Child Support Withholding: A deduction order sent from the state’s governing body that requires a deduction (involuntary) to be withheld from the employee’s check. If you should receive any court orders for your employees, please forward to your payroll representative immediately. We will set up the deduction in our payroll system and remit payments directly to the appropriate authorities. As indicated by the order, an administration fee will be charged to the employee, for processing the payments. The employer is responsible for withholding the amounts and paying them over to the party named in the withholding order. OMS assumes this responsibility for its clients and will take care of this responsibility.
Circular E: IRS Publication 15, Employer’s Tax Guide. This publication is an extensive payroll reference guide with the basic rules and instructions for withholding, depositing, reporting, and paying federal employment taxes.
COBRA - The Consolidated Omnibus Reconciliation Act (COBRA provides for the continuation of group health coverage for certain former employees, retirees, spouses, and dependent children.
Compliance: Referring to compliance with any federal, state or local laws regarding taxes and dealings with employees.
Consumer Credit Protection Act (CCPA): Federal law that restricts the amount of an employee’s earnings that can be garnished to pay creditor debts, including child support. OMS will refer to these guidelines when setting up garnishment and child support orders.
Deductions:An expense that can be subtracted from a taxpayer’s gross income in order to reduce the amount of income that is subject to taxation.
Deduction Authorization Form: A form completed by the employer, signed by the employee, and submitted to OMS. OMS will set up the deductions in our payroll system prior to the next payroll. Examples of deductions include health, dental, vision, advances, tools, and meals. All payroll deductions require the signed authorization of the employee.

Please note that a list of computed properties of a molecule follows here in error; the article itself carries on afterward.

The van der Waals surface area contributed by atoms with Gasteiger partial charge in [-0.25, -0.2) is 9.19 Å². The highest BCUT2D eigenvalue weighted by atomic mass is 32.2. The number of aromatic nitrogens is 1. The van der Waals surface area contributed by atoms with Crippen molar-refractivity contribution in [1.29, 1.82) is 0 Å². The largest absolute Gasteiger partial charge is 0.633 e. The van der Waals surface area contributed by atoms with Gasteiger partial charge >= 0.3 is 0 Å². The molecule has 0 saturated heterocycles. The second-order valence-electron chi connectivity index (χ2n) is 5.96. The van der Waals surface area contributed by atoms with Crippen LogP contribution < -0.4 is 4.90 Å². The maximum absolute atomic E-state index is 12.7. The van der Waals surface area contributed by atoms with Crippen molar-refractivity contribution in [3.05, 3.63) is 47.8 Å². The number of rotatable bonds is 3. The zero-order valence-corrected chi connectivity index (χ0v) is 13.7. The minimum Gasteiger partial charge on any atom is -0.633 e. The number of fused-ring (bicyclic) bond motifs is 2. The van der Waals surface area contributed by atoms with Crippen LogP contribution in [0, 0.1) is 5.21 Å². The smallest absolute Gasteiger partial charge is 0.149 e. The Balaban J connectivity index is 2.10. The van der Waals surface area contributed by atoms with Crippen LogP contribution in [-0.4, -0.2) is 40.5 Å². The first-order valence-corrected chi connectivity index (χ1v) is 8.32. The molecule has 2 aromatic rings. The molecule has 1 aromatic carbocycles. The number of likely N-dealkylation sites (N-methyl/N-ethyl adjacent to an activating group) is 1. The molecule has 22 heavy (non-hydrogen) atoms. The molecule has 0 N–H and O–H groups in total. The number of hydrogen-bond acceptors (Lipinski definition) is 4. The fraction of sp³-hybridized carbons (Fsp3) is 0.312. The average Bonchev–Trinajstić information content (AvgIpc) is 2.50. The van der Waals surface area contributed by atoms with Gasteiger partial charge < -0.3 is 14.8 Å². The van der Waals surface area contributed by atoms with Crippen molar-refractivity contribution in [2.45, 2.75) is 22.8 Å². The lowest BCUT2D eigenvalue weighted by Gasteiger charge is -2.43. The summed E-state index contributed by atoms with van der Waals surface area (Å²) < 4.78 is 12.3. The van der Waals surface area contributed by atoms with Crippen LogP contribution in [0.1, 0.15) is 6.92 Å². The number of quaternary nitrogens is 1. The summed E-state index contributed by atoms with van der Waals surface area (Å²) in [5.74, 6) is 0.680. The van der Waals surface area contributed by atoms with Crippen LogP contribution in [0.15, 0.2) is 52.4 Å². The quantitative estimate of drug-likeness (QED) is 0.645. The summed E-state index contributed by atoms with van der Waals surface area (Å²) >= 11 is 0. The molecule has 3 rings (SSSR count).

Direct Deposit: The electronic transfer of an employee’s net pay directly into financial institution accounts designated by the employee, thus avoiding the need for a “live” paycheck.
Direct Deposit Authorization Form: A form submitted containing the routing number and account number of the employee’s bank. OMS encourages direct deposits for all clients and employees.
Electronic Filing: The process of filing tax and information returns directly from one computer to another. Currently, OMS submits all New Hire Reporting, State Unemployment Taxes, and W3’s electronically via the Internet.
Employee Business Expenses: Amounts spent by an employee for travel, lodging, meals, etc., while on the employer’s business. Reimbursements for such expenses are generally excluded from income if they are properly accounted for. If your company reimburses employees for business expenses and would like to pay this with payroll, please contact your OMS payroll specialist.
Employee Verification Service (EVS): A service offered by the Social Security Administration allowing employers to verify the accuracy of their employees’ social security numbers. This is the process of determining whether a newly hired employee is authorized to work in the United States under the Immigration Reform and Control Act. OMS offers this service to our clients for a fee. Please call your Payroll Specialists for more information.
EEOC - The Equal Employment Opportunity Commission (EEOC) was established by Title VII of the Civil Rights Act of 1964. The EEOC enforces the principal federal statutes prohibiting employment discrimination.
ERISA - The Employee Retirement Income Security Act (ERISA) sets uniform minimum standards to assure that employee benefit plans are established and maintained in a fair and financially sound manner.
Escheat: In the context of payroll, the turning over of unclaimed wages to the state after a period of time is determined by state law. Generally, payroll checks left uncashed by the employee for a period exceeding one year must be turned over to the State of Florida. OMS performs an audit of uncashed checks annually and turns these funds over to the State.
Exempt Employees: While this term can refer to anyone not covered as an employee under a certain law, it generally means those employees who are exempt from the minimum wage, overtime pay, and certain recordkeeping requirements of the Federal Wage-Hour Law.
FEIN: Employer Identification Number is the employer’s account number with the Internal Revenue Service which consists of nine digits (00-0000000). This number is required on all federal tax returns and all Employee W2’s. It is very important that OMS have the correct number on file. If for whatever reason (i.e. business is sold or type of entity is changed) your company changes FEIN’s during the year, it is very important that you contact us immediately.